COVID 19 has Triggered Growth in Zambia’s Leather Industry


The negative socio-economic impact of COVID-19 has not spared the leather industry in Zambia as the industry is feeling the pinch of the pandemic due to massive disruptions in the way business is done. Several small and medium entrepreneurs in the sector have folded altogether, while some have joined forces to stay afloat.

Industry players say that the confinement of people indoors by COVID-19 had limited movement which led to low utilization of footwear. This has prompted the Zambia Leather Industries Association (ZALIA) to call on its members to utilize the cluster initiative to overcome the challenges associated with the pandemic.

On 6th October 2020, a Monitoring and Evaluation Mission conducted by the COMESA Adjustment Facility (CAF) through its Regional Integration Support Mechanism (RISM) project was in Kafue district of Zambia visiting leather projects.

Speaking at the project site, Chairperson of ZALIA,  Mr. Steven Kanyanta  said COVID has provided an opportunity for the  leather sector to grow exponentially as demand for the local products has increased due to a decline in importation of shoes from other parts of the world.

Mr Kanyanta who accompanied CAF/RISM Coordinator Hope Situmbeko on the mission said that his association has embarked on resuscitating the clusters all over the country to start working together to enhance their productive capacity and meet the current high demand of leather products in the country.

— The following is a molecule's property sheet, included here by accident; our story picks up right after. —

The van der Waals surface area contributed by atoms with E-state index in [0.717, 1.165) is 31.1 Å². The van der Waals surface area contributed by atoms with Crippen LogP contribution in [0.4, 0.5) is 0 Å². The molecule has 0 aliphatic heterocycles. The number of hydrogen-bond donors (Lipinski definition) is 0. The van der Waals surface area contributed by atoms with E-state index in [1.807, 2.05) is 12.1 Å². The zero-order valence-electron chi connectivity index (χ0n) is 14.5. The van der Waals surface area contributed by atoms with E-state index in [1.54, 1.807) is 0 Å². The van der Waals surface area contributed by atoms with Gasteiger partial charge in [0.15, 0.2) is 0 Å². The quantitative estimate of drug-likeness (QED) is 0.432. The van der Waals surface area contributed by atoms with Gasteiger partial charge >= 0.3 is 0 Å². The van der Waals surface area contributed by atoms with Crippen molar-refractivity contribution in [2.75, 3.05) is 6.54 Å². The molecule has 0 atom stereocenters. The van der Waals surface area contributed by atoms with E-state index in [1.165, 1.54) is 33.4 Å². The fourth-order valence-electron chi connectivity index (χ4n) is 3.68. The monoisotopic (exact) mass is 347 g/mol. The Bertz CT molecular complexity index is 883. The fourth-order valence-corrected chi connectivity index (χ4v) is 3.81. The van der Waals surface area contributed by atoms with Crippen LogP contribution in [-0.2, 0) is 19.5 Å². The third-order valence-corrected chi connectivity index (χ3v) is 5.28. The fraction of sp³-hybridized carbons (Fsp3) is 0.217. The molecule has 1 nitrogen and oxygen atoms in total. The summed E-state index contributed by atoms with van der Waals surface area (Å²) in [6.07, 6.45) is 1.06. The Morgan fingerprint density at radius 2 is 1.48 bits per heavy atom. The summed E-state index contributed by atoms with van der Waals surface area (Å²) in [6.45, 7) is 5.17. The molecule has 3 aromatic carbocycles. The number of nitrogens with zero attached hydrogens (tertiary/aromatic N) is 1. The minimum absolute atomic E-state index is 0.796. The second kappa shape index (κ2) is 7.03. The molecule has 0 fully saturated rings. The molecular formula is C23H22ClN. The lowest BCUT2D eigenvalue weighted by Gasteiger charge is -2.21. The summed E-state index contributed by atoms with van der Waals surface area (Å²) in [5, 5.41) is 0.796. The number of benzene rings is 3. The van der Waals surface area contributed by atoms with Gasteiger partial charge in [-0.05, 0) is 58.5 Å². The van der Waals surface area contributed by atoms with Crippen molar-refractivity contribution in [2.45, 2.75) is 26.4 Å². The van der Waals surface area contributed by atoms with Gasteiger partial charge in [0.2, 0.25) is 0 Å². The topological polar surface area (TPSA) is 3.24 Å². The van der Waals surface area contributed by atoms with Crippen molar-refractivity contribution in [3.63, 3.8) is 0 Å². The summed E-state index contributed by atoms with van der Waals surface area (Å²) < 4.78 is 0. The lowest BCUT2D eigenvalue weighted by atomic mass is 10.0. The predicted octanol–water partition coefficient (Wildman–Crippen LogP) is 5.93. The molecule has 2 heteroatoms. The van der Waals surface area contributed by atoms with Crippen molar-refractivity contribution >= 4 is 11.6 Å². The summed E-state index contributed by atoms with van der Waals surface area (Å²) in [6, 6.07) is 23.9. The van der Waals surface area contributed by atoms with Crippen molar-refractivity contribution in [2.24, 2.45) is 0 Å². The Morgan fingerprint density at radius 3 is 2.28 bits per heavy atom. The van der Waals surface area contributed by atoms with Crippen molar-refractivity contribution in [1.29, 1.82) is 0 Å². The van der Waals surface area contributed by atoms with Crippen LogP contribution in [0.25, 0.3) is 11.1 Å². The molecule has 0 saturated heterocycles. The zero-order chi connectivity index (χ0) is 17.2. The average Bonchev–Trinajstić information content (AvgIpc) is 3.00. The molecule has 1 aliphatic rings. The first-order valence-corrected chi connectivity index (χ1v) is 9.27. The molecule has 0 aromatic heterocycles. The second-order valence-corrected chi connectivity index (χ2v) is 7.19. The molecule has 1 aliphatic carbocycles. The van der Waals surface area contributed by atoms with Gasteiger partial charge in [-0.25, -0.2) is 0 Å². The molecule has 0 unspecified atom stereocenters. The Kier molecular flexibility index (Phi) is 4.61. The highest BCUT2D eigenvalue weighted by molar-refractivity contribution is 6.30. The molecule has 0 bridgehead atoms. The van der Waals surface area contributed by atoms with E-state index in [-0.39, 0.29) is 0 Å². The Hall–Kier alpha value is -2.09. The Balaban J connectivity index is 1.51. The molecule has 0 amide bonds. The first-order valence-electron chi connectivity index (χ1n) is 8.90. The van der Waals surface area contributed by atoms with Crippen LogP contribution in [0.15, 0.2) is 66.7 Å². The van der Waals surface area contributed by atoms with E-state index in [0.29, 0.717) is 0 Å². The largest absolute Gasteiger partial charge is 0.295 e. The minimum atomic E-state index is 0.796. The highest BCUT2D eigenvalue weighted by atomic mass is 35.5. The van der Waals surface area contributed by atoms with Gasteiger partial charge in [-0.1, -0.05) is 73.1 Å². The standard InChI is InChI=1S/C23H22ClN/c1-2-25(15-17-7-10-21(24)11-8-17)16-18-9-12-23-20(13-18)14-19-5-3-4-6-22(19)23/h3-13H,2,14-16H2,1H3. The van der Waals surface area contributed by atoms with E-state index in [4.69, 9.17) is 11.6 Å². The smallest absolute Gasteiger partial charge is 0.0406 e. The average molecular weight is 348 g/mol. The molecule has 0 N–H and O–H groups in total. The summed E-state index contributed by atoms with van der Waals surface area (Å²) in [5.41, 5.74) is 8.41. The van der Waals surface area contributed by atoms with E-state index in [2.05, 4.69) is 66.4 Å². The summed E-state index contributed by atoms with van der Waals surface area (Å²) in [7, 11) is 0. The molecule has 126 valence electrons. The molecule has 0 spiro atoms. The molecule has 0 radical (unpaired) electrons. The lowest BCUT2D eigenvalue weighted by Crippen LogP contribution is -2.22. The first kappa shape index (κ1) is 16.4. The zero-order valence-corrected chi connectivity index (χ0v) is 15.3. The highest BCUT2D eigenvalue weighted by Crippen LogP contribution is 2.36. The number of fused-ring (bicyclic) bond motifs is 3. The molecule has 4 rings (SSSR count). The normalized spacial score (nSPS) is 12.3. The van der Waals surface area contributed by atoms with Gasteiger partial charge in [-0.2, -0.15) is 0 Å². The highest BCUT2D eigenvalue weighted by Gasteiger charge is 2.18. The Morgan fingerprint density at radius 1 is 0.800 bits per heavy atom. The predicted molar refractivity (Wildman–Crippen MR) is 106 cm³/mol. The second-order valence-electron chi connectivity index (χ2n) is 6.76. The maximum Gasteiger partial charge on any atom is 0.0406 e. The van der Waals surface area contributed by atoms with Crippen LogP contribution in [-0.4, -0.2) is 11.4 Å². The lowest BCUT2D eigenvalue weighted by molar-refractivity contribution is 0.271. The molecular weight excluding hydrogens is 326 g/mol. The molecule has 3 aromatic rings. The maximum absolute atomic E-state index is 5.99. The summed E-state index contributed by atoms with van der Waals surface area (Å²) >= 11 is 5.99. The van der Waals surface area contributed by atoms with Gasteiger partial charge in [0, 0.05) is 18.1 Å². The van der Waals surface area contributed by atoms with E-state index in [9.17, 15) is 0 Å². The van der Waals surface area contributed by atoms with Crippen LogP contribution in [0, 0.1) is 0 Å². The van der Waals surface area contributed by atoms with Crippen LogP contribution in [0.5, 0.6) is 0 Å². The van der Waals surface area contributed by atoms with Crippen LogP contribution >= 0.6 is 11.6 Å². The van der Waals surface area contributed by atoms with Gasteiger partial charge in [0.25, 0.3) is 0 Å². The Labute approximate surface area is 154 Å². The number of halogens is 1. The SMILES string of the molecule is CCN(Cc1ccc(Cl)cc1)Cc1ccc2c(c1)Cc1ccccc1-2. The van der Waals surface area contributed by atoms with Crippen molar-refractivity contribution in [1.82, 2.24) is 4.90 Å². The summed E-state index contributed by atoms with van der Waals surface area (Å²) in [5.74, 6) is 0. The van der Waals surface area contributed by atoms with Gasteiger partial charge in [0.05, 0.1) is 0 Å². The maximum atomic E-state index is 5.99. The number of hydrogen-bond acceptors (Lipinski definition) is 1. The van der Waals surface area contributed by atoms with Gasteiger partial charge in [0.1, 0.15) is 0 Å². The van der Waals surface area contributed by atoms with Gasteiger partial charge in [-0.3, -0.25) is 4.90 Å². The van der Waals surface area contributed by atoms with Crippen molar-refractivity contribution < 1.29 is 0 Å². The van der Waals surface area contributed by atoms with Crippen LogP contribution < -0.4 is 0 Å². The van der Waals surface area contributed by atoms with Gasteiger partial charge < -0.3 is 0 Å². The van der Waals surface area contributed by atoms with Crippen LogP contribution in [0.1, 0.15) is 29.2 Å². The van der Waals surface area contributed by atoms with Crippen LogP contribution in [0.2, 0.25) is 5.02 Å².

“In as far as COVID 19 has had a negative impact on the leather sector such as lack of raw materials that we source from other parts of the World , we have seen an opportunity to develop our sector and ensure that we produce to meet the market needs in the country and this we shall do through the cluster initiative,” Mr Kanyanta added.

One of the beneficiaries to the RISM support, Edward Mungala described the COVID-19 as a game changer which pushed him out of his shoe manufacturing business and opted to join another shoe-maker in order to earn an income.

Edward who is also a beneficiary of the COMESA Support through the COMESA Adjustment Facility said the skills gained through RISM has enabled him to forge a business partnership to leverage on each other’s strengths.

“I have now learnt that working together is better than alone. I was completely finished because there was no business and I decided to join my friend so we can build the business and its working now but we just need more support in terms of equipment,” Edward said.

During the mission, the team also visited the Kafue Leather Cottage owned by Mr. Wilson Mutale. With vast experience in the leather sector he has trained over 80 farmers in vegetable tanning through the project. The vegetable tanning techniques have enabled reduction of the turnover period from 90 days to just 48 hours making the goods more readily available for the market.

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